Sir Paul McCartney is one exception, Radiohead another. That’s when it comes to big-name acts, so you can certainly choose from certain news-worthy bands. Finding out all of them is something I’d rather give up than investigating. Surely, you understand that it is a much greater improvement to my mood to boycott the music of great performances than to spend time researching news articles, wikis, and blogs to prove what I strongly suspect.
There have been some notes on hacking as low impact. Obvious objections aside, they are right. Giving up legality, they are definitely right. There has been literature on the life cycle of the compact disc, and that is the smallest reason to move to digital technology. See music and the nvironent blogspot for a similar entry on digitization, and the authors’ reasons for doing it.
Okay, sure, most big companies offer a fully digital medium to get your music out legally. Sure, you could easily steal the music from the big carbon-spending label bands (and be a hero in your own mind) but honestly what you’re doing is creating that viral exposure these bands trust. Think about the end of the media to bring music to the public on a large scale … is to come see them live, buy their merchandise, put on the t-shirt and go see them again and again, and again, and bring friends. I love watching live music and merchandising is a very important part of the cycle, but honestly, if you hear them on rock radio, they don’t need your money. If fewer people paid attention to these jet-set combustion engines, the music industry as an art form would be better off.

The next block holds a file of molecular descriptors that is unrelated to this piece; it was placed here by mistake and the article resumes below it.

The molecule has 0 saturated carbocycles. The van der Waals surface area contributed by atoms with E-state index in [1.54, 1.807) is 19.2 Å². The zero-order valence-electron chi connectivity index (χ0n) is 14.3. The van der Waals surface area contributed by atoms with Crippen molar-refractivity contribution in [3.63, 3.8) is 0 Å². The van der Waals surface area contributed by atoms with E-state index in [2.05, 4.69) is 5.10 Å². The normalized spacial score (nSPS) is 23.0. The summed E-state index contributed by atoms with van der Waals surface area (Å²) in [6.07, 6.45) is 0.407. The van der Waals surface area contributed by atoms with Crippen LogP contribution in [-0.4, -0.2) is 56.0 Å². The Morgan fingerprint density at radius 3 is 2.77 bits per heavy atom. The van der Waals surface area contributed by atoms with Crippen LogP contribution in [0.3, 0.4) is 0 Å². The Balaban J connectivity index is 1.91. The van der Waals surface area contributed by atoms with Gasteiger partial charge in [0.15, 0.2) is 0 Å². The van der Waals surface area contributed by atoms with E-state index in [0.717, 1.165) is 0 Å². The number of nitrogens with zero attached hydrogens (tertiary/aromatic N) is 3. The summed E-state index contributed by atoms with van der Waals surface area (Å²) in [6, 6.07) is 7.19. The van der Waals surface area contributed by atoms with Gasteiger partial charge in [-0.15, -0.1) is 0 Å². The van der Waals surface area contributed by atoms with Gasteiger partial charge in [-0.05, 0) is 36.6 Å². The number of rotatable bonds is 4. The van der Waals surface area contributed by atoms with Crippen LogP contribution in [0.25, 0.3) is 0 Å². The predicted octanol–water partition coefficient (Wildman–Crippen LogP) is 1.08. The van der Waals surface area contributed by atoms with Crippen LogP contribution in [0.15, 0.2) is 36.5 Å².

Lower-impact acts are some of the most talented echelon out there as independent, unsigned, or small label artists. Their t-shirts are printed on organic cotton with soy ink. Their shoes are made from recycled hemp or rubber. They drove a car to see you, and they weren’t expecting 10,000 cars to drive to see them. Meanwhile, they brought bikes and skateboards to get around town. They share mp3 with you …
This may not be for you. Maybe you need pop culture for a living (weird but probably true) and might suggest satellite radio of course urban hipsters raison d’etre … but of course most continue to buy CDs from box stores and prefers to gloat over some sick people. -Pedestal conceived that they are better than most because they “support art” in doing so. You never see them at shows, and they wouldn’t think a bad thing about taking a plane to see a band that took a plane to a distant city. instead of waiting for them to get closer to a driving distance or looking for music that they like so much locally.